The Norwegian Nobel Committee, which today announced its decision to award the Nobel Peace Prize to the Organization for the Prohibition of Chemical Weapons, seems increasingly over its head. Following last year’s selection of the European Union, the Committee’s recognition of the OPCW appears likely to further dissipate the value of the Peace Prize and the attention it receives. Taking into account the very real importance of peace and its advocates to the day-to-day lives of millions around the world, one can only hope that the Committee will reevaluate its approach to the award next year.
First, to be clear, the OPCW is a valuable organization that is conducting very important work in destroying Syria’s chemical weapons. The weapons are a grave danger to innocent civilians in Syria and elsewhere and the individuals responsible for safely eliminating them deserve gratitude and praise.
At the same time, however, the OPCW was not pivotal in the chain of events that made its work in Syria possible. The key events were Syria’s entry into the Chemical Weapons Convention and the U.S.-Russian agreement on managing the process in the United Nations Security Council. The people most responsible for those two things were Bashar al-Assad, Vladimir Putin, Barack Obama, and their diplomats and advisors. Only after their choices and actions did the problem of Syria’s chemical weapons fall into the lap of the OPCW and its staff. In other words, the men and women of the OPCW are simply doing their jobs—albeit demanding and significant jobs.
One can imagine why the Nobel Committee would not want to present the Peace Prize to some or all of Assad, Putin and Obama. In Assad’s case, he is widely believed to have used the weapons and is conducting a brutal civil war. Few admire Putin’s peacemaking—though a Russian parliamentarian did nominate him for the prize—and for many Europeans, Russia’s domestic governance, its war in Georgia, and its heavy-handed attempts at energy diplomacy would likely rule him out. For his part, Obama already received the prize once recently, in advance of any particular accomplishments. Moreover, awarding a peace prize to leader for failing to follow through on threats of military action might lower the bar even further.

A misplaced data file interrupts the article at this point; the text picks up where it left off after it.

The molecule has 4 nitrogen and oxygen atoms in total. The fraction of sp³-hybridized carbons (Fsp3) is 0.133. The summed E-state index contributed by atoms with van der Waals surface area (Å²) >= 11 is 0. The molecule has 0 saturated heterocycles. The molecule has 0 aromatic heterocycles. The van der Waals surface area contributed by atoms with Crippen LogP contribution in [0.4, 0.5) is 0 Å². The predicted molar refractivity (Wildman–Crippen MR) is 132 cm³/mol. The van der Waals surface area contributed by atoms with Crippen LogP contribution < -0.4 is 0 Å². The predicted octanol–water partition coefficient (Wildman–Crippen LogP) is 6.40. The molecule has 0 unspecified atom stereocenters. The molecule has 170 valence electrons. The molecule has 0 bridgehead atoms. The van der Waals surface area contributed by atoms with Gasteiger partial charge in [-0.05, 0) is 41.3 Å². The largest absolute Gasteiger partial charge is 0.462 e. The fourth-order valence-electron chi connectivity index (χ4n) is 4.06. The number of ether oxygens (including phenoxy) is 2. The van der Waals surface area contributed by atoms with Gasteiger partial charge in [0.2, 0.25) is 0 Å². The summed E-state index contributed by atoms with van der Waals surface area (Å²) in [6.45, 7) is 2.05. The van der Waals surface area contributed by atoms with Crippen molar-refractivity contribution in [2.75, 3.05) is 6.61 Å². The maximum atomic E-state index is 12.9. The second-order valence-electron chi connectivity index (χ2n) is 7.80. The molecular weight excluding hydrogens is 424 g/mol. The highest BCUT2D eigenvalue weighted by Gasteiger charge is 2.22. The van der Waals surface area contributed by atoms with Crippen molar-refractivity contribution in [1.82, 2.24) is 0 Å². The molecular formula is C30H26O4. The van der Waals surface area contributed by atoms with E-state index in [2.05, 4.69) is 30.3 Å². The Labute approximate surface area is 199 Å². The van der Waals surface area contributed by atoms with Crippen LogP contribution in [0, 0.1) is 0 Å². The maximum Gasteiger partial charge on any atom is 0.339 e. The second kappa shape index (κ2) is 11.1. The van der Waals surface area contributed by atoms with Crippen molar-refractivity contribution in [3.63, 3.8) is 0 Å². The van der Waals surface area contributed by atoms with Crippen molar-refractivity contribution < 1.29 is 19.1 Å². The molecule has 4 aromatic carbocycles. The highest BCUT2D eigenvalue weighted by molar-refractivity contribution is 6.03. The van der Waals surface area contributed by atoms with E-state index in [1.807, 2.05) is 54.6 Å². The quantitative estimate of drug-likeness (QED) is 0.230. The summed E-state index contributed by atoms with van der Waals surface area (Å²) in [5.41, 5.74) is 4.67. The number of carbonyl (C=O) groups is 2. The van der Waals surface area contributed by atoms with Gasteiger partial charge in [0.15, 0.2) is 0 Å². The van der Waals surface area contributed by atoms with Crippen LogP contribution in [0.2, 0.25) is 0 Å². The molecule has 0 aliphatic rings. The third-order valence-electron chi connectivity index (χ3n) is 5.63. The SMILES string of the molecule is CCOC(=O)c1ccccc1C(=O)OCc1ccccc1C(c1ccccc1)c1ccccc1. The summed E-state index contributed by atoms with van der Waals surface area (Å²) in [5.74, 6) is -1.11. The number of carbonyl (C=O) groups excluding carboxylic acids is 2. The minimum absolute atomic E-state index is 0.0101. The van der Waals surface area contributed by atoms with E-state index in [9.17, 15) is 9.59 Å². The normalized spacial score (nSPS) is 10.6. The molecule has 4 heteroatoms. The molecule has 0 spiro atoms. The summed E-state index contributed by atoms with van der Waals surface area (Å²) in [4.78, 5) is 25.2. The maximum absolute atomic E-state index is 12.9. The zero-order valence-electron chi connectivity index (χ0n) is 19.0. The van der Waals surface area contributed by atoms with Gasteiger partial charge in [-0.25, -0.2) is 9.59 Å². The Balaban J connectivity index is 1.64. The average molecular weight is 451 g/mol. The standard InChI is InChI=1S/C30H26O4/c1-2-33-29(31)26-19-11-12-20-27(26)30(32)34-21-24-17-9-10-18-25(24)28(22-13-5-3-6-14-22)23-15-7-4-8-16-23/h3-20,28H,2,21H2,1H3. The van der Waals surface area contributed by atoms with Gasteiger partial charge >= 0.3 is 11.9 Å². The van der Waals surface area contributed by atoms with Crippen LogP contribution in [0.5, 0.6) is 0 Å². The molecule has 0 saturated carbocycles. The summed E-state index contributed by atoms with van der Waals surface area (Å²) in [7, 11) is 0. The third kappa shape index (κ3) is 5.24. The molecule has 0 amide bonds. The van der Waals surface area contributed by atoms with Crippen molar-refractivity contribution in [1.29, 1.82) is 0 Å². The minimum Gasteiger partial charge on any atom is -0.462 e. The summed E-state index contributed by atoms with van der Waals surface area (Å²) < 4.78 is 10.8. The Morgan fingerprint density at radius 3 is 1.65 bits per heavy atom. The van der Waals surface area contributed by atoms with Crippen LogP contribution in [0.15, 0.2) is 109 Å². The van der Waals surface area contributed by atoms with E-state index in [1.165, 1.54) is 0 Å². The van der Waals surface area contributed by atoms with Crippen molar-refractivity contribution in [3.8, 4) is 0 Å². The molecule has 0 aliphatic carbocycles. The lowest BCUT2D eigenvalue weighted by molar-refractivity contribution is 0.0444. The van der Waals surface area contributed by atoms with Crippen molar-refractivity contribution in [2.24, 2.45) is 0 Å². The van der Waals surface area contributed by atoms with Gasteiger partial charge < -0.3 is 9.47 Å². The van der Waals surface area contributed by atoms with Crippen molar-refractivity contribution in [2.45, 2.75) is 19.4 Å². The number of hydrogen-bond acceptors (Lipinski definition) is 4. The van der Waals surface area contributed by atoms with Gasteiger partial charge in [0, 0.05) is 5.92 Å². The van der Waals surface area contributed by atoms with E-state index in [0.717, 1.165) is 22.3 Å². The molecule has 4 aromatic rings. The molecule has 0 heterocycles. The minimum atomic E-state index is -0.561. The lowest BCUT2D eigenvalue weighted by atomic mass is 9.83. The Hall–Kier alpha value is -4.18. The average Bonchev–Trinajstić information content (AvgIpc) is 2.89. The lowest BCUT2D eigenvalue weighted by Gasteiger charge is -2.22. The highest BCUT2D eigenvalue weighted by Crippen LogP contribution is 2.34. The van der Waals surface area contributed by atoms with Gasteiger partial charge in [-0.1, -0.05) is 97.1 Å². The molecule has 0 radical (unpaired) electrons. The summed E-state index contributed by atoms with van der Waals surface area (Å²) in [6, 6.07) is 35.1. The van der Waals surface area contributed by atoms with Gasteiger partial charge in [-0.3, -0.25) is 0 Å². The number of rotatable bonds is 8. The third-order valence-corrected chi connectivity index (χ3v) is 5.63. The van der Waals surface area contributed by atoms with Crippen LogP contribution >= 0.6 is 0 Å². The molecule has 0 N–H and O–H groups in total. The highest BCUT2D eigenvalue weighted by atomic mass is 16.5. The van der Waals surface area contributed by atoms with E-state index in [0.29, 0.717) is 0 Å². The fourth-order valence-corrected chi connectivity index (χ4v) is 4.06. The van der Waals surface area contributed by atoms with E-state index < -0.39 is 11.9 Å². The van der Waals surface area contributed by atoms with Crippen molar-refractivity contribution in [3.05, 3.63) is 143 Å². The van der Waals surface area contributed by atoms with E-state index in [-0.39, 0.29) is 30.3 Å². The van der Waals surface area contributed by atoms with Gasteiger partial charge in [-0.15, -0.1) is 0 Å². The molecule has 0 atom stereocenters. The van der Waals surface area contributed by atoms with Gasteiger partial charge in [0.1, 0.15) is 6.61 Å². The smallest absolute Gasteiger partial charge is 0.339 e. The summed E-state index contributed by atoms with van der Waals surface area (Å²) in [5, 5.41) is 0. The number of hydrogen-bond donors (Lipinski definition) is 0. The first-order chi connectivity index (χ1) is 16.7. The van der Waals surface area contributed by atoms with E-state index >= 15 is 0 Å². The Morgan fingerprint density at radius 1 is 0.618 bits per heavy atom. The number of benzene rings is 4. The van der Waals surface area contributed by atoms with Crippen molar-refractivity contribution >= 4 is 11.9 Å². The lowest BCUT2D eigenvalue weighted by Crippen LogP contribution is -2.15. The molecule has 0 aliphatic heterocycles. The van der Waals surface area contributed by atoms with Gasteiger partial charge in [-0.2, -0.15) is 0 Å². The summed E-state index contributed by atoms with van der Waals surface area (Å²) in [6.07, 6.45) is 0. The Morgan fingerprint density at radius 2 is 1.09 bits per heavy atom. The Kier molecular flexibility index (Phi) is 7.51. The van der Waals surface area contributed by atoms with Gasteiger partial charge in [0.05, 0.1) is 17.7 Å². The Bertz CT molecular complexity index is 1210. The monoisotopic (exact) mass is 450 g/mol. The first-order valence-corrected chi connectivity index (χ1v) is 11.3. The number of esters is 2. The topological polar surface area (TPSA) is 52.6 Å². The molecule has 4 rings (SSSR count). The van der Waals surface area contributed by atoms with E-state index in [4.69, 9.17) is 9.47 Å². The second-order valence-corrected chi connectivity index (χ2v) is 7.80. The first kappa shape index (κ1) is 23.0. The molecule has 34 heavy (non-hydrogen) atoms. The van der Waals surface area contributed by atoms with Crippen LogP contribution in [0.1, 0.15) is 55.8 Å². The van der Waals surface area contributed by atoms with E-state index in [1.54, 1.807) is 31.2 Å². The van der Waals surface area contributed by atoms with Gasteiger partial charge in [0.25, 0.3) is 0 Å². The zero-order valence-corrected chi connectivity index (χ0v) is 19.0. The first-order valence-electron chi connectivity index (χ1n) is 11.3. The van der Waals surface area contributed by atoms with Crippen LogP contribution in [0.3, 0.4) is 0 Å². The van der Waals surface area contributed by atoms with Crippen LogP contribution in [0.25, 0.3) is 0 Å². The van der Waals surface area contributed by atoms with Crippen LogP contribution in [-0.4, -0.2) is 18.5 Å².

What is harder to understand is why in facing this dilemma the Nobel Committee did not choose to focus global attention on another issue instead. There are clearly many other real threats to peace beyond Syria—some of which affect many more people than a tragic civil war inside one country—and many courageous leaders and ordinary citizens working to address them. A variety of contenders have appeared in the press.
Ultimately, the Norwegian Nobel Committee may be trying too hard to send messages through its choices. Committee members probably wanted to make a statement about Syria, but couldn’t identify an individual—or even two or three—who captured the sentiment they wanted to deliver. So they presented the award to the OPCW, which offers maximum clarity of message, but none of the inspiration or excitement that has made the Nobel Peace Prize internationally meaningful in the past. One suspects that they likely followed the same logic chain in selecting the EU last year. But only by selecting specific people, not groups, can the Nobel Committee offer a truly compelling message with real impact.